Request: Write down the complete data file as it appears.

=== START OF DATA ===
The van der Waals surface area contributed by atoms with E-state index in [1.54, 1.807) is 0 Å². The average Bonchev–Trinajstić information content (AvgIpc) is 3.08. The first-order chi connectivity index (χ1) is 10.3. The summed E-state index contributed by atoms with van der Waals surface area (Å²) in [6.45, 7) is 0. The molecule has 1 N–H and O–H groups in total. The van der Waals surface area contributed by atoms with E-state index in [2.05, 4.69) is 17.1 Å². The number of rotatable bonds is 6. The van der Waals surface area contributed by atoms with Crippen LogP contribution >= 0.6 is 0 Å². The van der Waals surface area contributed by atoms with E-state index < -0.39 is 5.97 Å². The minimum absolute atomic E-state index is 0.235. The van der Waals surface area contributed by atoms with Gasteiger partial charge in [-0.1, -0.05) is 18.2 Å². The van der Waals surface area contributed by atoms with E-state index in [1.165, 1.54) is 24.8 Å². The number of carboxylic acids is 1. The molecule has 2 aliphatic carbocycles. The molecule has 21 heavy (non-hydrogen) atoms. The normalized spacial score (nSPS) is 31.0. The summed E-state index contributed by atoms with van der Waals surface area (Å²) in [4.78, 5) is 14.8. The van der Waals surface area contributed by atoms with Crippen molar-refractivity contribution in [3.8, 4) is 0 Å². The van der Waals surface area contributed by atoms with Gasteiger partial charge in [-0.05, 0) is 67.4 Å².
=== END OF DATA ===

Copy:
The van der Waals surface area contributed by atoms with E-state index in [1.54, 1.807) is 0 Å². The average Bonchev–Trinajstić information content (AvgIpc) is 3.08. The first-order chi connectivity index (χ1) is 10.3. The summed E-state index contributed by atoms with van der Waals surface area (Å²) in [6.45, 7) is 0. The molecule has 1 N–H and O–H groups in total. The van der Waals surface area contributed by atoms with E-state index in [2.05, 4.69) is 17.1 Å². The number of rotatable bonds is 6. The van der Waals surface area contributed by atoms with Crippen LogP contribution >= 0.6 is 0 Å². The van der Waals surface area contributed by atoms with E-state index < -0.39 is 5.97 Å². The minimum absolute atomic E-state index is 0.235. The van der Waals surface area contributed by atoms with Gasteiger partial charge in [-0.1, -0.05) is 18.2 Å². The van der Waals surface area contributed by atoms with E-state index in [1.165, 1.54) is 24.8 Å². The number of carboxylic acids is 1. The molecule has 2 aliphatic carbocycles. The molecule has 21 heavy (non-hydrogen) atoms. The normalized spacial score (nSPS) is 31.0. The summed E-state index contributed by atoms with van der Waals surface area (Å²) in [4.78, 5) is 14.8. The van der Waals surface area contributed by atoms with Crippen molar-refractivity contribution in [3.8, 4) is 0 Å². The van der Waals surface area contributed by atoms with Gasteiger partial charge in [-0.05, 0) is 67.4 Å².